I’m in Finland for two weeks, from May 31 to June 13.
And it’s not my first time in this Arctic country, located around the top of the world from northern Canada: when I was young I lived there and learned the language, which I talked about in an earlier “date.”
But here’s what I have learned so far during this trip — which I didn’t really expect to learn:
After years working as a broadcaster and journalist, I finally understand something I’ve been told, retold and then retold to others — that if you are writing a story about an issue, make it a story about people.
How do I finally really understand why this is so important?
Well, my reading skills in Finnish are at about a Grade Six level, so suddenly I’m in the situation of a person with low literacy.
But when I’m in Finland, I still try to practice reading.
Here’s the kind of stories I read at first:
• a 22-year-old Finnish man is killed in Goa, India under mysterious circumstances;
• a couple’s premature baby struggles to survive;
• a woman who is overweight becomes a chaplain and then discovers she’s gay;
• Finnish celebrities, whose names mean nothing to me, talk about their divorces, affairs, tattoos, etc.; and,
• people who own and renovate a typical Finnish “mökki” or cottage show what they did.
Why do I read these? Because people-oriented stories are easier to read and far more interesting than others.
As my reading skills improve, I start to read stories about politics (Russia’s close presence makes Finns very nervous) and climate change (a journalist from the Helsingin Sanomat newspaper goes to California, where he finds a Finnish woman who talks about the state’s water crisis.)
In the Nunatsiaq News, people stories also prove to be more popular — for readers, whose first language is often not English.
But we also have to encourage people to improve their reading skills, like me, so they’ll dare to read a story about something else, such as climate change, or even international politics.
Here’s what else I learn:
My brain keeps a lot of Finnish somewhere on its back-burner — but using the language and immersing myself in it is the key to bringing this out.
When I get on the airplane to go to Helsinki, I hear people speaking Finnish and the language sounds so strange, like Klingon almost… and yet, somehow, I understand it. But can I speak it after a year?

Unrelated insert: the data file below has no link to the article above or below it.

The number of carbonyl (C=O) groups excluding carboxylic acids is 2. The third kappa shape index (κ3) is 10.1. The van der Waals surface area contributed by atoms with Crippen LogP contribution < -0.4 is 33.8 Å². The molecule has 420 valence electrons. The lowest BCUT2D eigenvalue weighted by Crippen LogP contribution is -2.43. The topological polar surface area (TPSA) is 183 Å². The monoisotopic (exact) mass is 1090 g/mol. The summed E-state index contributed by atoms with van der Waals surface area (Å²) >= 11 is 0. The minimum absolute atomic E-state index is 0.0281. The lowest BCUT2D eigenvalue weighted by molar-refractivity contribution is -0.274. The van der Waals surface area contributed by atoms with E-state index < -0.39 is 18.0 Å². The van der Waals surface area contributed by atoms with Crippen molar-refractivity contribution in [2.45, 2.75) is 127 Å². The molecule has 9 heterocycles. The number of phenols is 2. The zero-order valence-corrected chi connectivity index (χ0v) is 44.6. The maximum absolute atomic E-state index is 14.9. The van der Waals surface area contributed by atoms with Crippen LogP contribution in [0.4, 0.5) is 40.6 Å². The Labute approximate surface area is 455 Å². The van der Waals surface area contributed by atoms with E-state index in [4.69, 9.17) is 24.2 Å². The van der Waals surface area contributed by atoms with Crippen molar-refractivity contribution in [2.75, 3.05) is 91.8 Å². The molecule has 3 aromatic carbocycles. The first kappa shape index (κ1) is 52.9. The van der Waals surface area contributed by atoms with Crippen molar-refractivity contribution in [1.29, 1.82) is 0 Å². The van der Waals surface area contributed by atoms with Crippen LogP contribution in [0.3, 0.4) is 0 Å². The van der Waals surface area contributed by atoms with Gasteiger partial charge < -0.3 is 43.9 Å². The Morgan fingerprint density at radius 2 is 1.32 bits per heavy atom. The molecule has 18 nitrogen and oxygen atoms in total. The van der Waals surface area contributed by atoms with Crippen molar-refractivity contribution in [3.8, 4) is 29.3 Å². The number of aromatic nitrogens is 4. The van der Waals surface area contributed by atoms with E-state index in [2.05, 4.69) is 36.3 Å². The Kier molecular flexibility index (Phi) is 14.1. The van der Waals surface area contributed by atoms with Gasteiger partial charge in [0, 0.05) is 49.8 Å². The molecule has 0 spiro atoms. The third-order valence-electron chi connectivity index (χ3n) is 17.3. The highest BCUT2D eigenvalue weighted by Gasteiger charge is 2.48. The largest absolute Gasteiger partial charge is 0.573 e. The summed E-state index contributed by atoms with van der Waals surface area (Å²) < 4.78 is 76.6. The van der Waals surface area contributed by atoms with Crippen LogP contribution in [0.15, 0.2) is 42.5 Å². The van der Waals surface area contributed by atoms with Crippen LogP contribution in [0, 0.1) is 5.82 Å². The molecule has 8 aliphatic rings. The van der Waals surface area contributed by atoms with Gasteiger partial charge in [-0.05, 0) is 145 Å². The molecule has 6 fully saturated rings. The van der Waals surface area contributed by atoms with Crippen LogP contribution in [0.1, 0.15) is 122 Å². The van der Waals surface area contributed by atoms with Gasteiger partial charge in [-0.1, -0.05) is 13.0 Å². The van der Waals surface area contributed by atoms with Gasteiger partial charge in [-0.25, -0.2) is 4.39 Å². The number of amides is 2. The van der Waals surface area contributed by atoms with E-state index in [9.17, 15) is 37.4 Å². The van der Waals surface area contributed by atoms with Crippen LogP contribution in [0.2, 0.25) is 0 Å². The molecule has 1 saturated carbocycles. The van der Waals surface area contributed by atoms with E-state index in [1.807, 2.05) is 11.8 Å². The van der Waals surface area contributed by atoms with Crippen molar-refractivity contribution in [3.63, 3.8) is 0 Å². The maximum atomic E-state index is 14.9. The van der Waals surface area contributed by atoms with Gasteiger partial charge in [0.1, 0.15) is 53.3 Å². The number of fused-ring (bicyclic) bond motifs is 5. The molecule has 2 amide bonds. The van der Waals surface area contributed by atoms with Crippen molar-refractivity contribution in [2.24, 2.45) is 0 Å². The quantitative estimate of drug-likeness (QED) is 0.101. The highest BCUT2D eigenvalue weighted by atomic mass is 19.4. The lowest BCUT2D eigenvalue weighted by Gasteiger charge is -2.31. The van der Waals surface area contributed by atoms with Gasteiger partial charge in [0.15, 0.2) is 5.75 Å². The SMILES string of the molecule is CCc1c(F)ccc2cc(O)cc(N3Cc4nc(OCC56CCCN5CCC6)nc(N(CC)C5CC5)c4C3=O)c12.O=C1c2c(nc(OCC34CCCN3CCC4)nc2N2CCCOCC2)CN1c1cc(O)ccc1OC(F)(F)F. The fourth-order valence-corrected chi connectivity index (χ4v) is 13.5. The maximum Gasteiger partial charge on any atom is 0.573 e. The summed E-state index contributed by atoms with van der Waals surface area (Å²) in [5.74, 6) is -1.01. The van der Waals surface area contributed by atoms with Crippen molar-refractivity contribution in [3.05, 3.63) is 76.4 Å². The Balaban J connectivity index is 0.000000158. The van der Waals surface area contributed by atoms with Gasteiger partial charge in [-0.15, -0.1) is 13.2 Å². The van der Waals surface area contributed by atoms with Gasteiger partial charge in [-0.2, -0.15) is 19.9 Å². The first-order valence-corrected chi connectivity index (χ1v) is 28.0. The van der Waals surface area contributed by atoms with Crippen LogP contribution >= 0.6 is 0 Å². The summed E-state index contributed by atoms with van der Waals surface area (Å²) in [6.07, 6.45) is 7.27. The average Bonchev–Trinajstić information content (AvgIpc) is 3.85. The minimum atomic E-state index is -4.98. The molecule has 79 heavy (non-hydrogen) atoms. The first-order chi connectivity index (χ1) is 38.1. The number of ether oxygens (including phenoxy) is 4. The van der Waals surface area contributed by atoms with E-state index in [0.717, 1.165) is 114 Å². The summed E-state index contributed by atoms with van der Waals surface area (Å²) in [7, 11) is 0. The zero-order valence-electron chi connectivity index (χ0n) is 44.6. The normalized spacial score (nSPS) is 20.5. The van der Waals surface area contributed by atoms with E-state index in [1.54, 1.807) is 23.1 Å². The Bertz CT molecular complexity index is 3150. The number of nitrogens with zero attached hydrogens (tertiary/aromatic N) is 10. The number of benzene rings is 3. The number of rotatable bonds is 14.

I don’t even ask the flight attendants for drinks in Finnish.
On Day One, I wish I’d brought a Finnish-English dictionary along as I stumble over the simplest explanations; by Day Two, I am able to baby-talk Finnish.
Someone asks me for directions on Day Three and I can answer. although I don’t know where they should go.
By Day Four I stay up with friends, until the sun is almost at the horizon (and ready to rise again.) I’m talking and making jokes in Finnish, with half-remembered verbs somehow appearing again — verbs like cut down, suggest, disappear or suffer.
I also relearn, among many other words, the following: dandelion, rainbow, otter, design, crow, insurance, wheelbarrow and pine cone.
On Day Five I still look for right endings when faced with saying things like “in the house of my friend’s brother” — ystäväni veljen talossa. Television, where everyone speaks fast, starts to make more sense, and I start to read magazine and newspapers more easily.
I talk to myself in Finnish sometimes and random words pop into my brain. Finnish now longer feels strange but more like the rushing water of a brook that I usually think about when I’m listening to Finnish or speaking it.
I wish I had more than two weeks here — what would that do for my language skills? I wish I had that same fluency in Inuktitut, which I’ve spent more than 20 years trying to learn. And I wish there were easy-to-read celebrity magazines in Inuktitut and more things that I would want to read — in Roman orthography.
My best find from a Finnish magazine: a recipe for a cucumber-lime-mint drink.
Here’s how to make it:
Cut up four limes into circles and mash them in a bowl.
Add a bunch of fresh mint and continue to mash it up.
Press out the juice through a sieve. Put the juice in with a chopped up cucumber (English) into a blender.
The result is very green.